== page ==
Does a job in the child-care business sound like the right decision for you? These tips will help you get started.
So you had a baby. Your intentions were to go back to your desk downtown soon after the baby was born.
But then your motherly instincts became overwhelming.
You have a second or third child. Paying for child-care is now eating away almost all of your income from your outside job.
You’ve been staying home with your child for a while. The need for an extra income is pressuring and is putting a strain on your everyday life.
Yet the thought of letting someone else do most of the raising of your child is less than acceptable to you.
Do any of these situations sound familiar to you?
After I had my first child I took a job in a public day-care to be near her. When two years later my second daughter arrived, I had seen enough of daycare centers and was too fed up to release my children into their care.
It just so happened that right before I became aware of my second pregnancy we had purchased a house. So the possibility of cutting down to one income was out of the question. After carefully examining my feelings, our family’s needs and the potential of our house “Heide’s Kinderladen” was born. “Kinderladen” is the term for a certain kind of nursery in my home country, which is Germany. The word means children’s store.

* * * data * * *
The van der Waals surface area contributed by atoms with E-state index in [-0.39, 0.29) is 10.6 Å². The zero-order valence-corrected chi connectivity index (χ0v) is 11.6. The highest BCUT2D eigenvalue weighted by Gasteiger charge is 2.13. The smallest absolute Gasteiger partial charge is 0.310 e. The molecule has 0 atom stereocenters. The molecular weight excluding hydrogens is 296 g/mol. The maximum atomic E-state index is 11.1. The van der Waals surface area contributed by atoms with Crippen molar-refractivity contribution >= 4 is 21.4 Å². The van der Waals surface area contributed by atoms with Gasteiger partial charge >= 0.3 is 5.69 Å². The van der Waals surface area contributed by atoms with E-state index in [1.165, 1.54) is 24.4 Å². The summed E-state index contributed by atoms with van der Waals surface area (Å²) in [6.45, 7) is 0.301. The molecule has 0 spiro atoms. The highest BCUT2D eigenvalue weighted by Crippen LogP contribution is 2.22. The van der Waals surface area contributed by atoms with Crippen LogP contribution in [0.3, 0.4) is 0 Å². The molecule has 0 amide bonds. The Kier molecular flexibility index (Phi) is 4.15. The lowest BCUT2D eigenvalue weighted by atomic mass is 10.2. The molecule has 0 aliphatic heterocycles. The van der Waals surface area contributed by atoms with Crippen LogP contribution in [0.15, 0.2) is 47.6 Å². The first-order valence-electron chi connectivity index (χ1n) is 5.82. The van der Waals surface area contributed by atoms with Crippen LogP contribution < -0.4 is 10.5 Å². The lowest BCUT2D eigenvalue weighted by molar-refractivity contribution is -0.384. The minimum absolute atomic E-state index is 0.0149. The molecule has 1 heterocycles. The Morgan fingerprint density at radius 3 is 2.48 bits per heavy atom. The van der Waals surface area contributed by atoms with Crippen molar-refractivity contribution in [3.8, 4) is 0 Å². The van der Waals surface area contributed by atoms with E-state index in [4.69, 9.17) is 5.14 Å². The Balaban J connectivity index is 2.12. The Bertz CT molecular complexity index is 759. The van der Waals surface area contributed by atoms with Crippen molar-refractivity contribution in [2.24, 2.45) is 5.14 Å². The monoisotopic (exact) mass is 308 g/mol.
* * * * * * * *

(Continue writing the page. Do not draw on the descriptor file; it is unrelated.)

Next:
We finished off our basement, adding a bathroom, den breeze-way and a large playroom. I decorated the playroom with children’s posters, and filled it with donations from friends and purchases from yard sales: stuffed animals, books, toys, games, shelves, childproofing devices (gates, cabinet door locks, outlet covers).
All set? By no means! Before you get started, you have to…
- get a license. Beware: it can take several months to get all the paperwork done! The requirements for how many children you may care for, varies from State to State, sometimes even from county to county. Where ever you live, contact your local child-care licensing office.
- get first aide and infant/child CPR. Contact your local hospital for classes. Even if your county’s licensing does not require it, get it anyway!
- get a first aid kit and fire extinguishers for upstairs and downstairs.
After you become licensed, your home becomes subject to a possible unannounced inspection. So keep it up to requirement at all times!
Contact Save the Children. It is a non-profit organization, sponsored by the United Way. It provides you with free nutritional workshops, a lot of good advice, fellow providers’ moral support, and above all reimbursement for your food expenses. Some people warned me that it was a lot of paperwork, but I found it well worthwhile!
You have to keep accurate attendance records for each meal, and you may have to prepare the menu for several weeks in advance. With your menu you have to follow strict guidelines. This ensures the childrens’ nutricional well-being. As for my personal benefit: I knew exactly what and how much to buy and never worried “What am I going to cook for the kids tomorrow?”